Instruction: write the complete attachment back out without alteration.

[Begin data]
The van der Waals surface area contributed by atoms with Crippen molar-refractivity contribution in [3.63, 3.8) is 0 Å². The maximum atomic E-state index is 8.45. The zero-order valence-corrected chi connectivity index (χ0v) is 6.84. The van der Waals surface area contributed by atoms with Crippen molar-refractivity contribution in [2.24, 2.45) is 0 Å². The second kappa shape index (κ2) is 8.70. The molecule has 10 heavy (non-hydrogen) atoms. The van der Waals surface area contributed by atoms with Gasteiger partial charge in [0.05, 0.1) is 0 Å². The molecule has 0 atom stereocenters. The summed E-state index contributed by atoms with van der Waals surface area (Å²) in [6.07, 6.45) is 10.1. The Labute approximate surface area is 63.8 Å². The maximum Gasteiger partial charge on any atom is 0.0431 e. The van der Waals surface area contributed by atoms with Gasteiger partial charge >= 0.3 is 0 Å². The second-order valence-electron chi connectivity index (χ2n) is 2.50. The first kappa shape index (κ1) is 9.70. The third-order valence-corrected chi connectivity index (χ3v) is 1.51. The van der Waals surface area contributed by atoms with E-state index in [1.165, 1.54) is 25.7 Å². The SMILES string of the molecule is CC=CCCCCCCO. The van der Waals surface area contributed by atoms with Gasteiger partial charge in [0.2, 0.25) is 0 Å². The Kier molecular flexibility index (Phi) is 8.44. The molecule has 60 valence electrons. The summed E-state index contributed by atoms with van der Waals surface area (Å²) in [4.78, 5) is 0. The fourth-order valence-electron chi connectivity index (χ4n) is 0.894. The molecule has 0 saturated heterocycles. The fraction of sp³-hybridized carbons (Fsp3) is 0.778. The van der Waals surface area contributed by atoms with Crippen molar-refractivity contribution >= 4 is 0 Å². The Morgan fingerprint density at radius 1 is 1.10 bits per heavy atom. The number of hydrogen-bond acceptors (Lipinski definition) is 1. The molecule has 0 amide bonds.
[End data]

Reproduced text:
The van der Waals surface area contributed by atoms with Crippen molar-refractivity contribution in [3.63, 3.8) is 0 Å². The maximum atomic E-state index is 8.45. The zero-order valence-corrected chi connectivity index (χ0v) is 6.84. The van der Waals surface area contributed by atoms with Crippen molar-refractivity contribution in [2.24, 2.45) is 0 Å². The second kappa shape index (κ2) is 8.70. The molecule has 10 heavy (non-hydrogen) atoms. The van der Waals surface area contributed by atoms with Gasteiger partial charge in [0.05, 0.1) is 0 Å². The molecule has 0 atom stereocenters. The summed E-state index contributed by atoms with van der Waals surface area (Å²) in [6.07, 6.45) is 10.1. The Labute approximate surface area is 63.8 Å². The maximum Gasteiger partial charge on any atom is 0.0431 e. The van der Waals surface area contributed by atoms with Gasteiger partial charge >= 0.3 is 0 Å². The second-order valence-electron chi connectivity index (χ2n) is 2.50. The first kappa shape index (κ1) is 9.70. The third-order valence-corrected chi connectivity index (χ3v) is 1.51. The van der Waals surface area contributed by atoms with E-state index in [1.165, 1.54) is 25.7 Å². The SMILES string of the molecule is CC=CCCCCCCO. The van der Waals surface area contributed by atoms with Gasteiger partial charge in [0.2, 0.25) is 0 Å². The Kier molecular flexibility index (Phi) is 8.44. The molecule has 60 valence electrons. The summed E-state index contributed by atoms with van der Waals surface area (Å²) in [4.78, 5) is 0. The fourth-order valence-electron chi connectivity index (χ4n) is 0.894. The molecule has 0 saturated heterocycles. The fraction of sp³-hybridized carbons (Fsp3) is 0.778. The van der Waals surface area contributed by atoms with Crippen molar-refractivity contribution >= 4 is 0 Å². The Morgan fingerprint density at radius 1 is 1.10 bits per heavy atom. The number of hydrogen-bond acceptors (Lipinski definition) is 1. The molecule has 0 amide bonds.